Wearing a poker face and doing your job even in frustrating situations is key for black women, who are repeatedly stereotyped as sassy or defensive. Lawyers must be stern and confident by virtue of their profession, but when black women exude these traits they are stereotyped into the angry black woman trope, instead of being viewed as confident professionals like their peers would in similar situations.

Negative stereotypes of black women lawyers are unfortunately common, but Helena doesn’t let any of them affect her. She says “I have never been concerned with those negative stereotypes for some reason. I guess because those are not my personality types and my main focus has always been my client and valid legal arguments.”

While Helena is confident in herself, negative stereotypes lead other black women lawyers to “code switch,” be agreeable and hold back their opinions. Code-switching involves embracing the dominant culture or vernacular among your co-workers, and switching back to your authentic self around family and friends.[5]

Code-switching can include changing the way you talk, dress, or wear your hair. Black women, for example, have a curly, kinky hair texture. At work and in for interviews, black women lawyers code switch by wearing their hair straight instead of in its natural kinky texture. This is because natural hair is stereotyped as unprofessional – straight hair is the accepted norm and therefore the safest style choice.

Does Helena think natural hair bias affects career advancement? “Oh God yes.”

Hair bias is just one of the many stereotypes black women in the law have to navigate throughout their careers. Lawyering as a black woman means confronting these racial and gender obstacles while still remaining diligent and poised.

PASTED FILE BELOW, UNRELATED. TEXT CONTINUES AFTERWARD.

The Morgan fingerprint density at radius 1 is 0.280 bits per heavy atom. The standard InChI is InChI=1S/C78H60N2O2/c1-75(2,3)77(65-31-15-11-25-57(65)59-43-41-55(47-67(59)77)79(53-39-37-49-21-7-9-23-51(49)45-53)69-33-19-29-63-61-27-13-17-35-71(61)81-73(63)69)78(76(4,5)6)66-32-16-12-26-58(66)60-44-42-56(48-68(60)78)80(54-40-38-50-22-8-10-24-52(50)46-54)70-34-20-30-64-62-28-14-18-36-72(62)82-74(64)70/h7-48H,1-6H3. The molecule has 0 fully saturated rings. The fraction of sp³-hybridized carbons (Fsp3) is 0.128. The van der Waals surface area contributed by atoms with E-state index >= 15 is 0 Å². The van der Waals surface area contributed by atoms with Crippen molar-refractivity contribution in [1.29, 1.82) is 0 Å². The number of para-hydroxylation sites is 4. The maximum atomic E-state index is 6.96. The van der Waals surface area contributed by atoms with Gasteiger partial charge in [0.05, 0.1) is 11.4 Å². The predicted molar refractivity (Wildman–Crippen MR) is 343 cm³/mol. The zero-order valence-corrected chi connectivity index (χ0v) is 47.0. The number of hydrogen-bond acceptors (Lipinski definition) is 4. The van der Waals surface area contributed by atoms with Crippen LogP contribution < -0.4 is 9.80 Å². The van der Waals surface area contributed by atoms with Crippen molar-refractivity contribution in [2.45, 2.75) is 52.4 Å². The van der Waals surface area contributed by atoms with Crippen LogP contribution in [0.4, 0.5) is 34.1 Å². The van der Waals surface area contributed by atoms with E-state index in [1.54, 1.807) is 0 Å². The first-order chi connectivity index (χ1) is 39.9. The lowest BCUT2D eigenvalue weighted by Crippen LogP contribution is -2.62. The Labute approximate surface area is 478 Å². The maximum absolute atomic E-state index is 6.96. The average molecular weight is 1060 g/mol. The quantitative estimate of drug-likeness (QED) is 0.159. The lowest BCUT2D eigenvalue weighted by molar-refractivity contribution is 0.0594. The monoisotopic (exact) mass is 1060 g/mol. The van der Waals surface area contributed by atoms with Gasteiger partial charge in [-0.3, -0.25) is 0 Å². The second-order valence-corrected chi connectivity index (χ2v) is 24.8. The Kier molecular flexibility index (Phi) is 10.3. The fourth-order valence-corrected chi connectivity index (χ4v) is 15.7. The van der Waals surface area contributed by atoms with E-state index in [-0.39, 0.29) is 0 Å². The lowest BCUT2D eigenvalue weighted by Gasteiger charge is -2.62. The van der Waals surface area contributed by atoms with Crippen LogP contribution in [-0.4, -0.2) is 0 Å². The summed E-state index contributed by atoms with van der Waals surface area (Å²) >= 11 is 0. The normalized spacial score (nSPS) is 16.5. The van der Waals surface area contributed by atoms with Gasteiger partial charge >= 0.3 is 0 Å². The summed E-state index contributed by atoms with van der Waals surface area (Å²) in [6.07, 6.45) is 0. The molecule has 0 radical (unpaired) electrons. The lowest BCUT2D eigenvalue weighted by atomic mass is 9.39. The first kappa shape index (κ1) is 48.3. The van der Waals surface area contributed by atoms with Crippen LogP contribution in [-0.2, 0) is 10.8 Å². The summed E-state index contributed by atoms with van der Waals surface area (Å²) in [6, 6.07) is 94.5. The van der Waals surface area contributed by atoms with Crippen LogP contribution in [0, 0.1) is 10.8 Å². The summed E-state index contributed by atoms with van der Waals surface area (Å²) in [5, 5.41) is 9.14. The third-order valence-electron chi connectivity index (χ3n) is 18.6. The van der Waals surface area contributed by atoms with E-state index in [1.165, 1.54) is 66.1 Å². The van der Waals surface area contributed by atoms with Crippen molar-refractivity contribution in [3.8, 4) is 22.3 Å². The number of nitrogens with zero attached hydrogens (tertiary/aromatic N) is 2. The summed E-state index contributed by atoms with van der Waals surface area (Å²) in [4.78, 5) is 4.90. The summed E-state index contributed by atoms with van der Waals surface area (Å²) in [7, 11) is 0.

In her parting words, Helena offered some tips on lawyering as a black woman: “Be strong. Be willing to learn. Work Hard.  And remember you belong and are you voice is important.”

I will add that black women lawyers should always remember to stay true to themselves.

As Loretta Lynch, the first black woman Attorney General said, “People will look at you and they’ll try to define you… but they only do that if you let them, so I always viewed my job as defining myself.”[6]

Title was inspired by Sisters in Law: Black Women Lawyers’ Struggle for Advancement, C. Pratt,  2012 MICH. ST. L. REV. 1777.

[2] American Bar Association, ABA National Lawyer Population Survey: 10-Year Trend in Lawyer Demographics Year 2018 (2018), available at https://www.americanbar.org/content/dam/aba/administrative/market_research/National_Lawyer_Population_Demographics_2008-2018.pdf.

[3] Id.

[4] National Association for Law Placement, 2017 Report on Diversity In U.S. Law Firms, Table 5; Table 6, available at https://www.nalp.org/uploads/2017NALPReportonDiversityinUSLawFirms.pdf.

[5] Maura Cheeks, How Black Women Describe Navigating Race and Gender in the Workplace, Harv. Bus. Rev. (March 2018), available at https://hbr.org/2018/03/how-black-women-describe-navigating-race-and-gender-in-the-workplace.

[6] Alana Abramson, Loretta Lynch on the Values that Led to Her Success, Fortune Magazine (Sept. 2017), available at http://fortune.com/2017/09/07/loretta-lynch-family-values-success-firsts/.

About the Author:

OLeary_178pxSqDana O’Leary is a member of the CBA’s @theBar Steering Committee. She is a municipal attorney with the City of Chicago Office of the City Clerk.  Her career in government law began in law school as a law clerk at the Uniform Law Commission. She earned her B.A. in Political Science from DePaul University and her J.D. from DePaul College of Law.  

 

Leave a Reply

Fill in your details below or click an icon to log in:

WordPress.com Logo

You are commenting using your WordPress.com account. Log Out /  Change )

Google+ photo

You are commenting using your Google+ account. Log Out /  Change )

Twitter picture

You are commenting using your Twitter account. Log Out /  Change )

Facebook photo

You are commenting using your Facebook account. Log Out /  Change )

Connecting to %s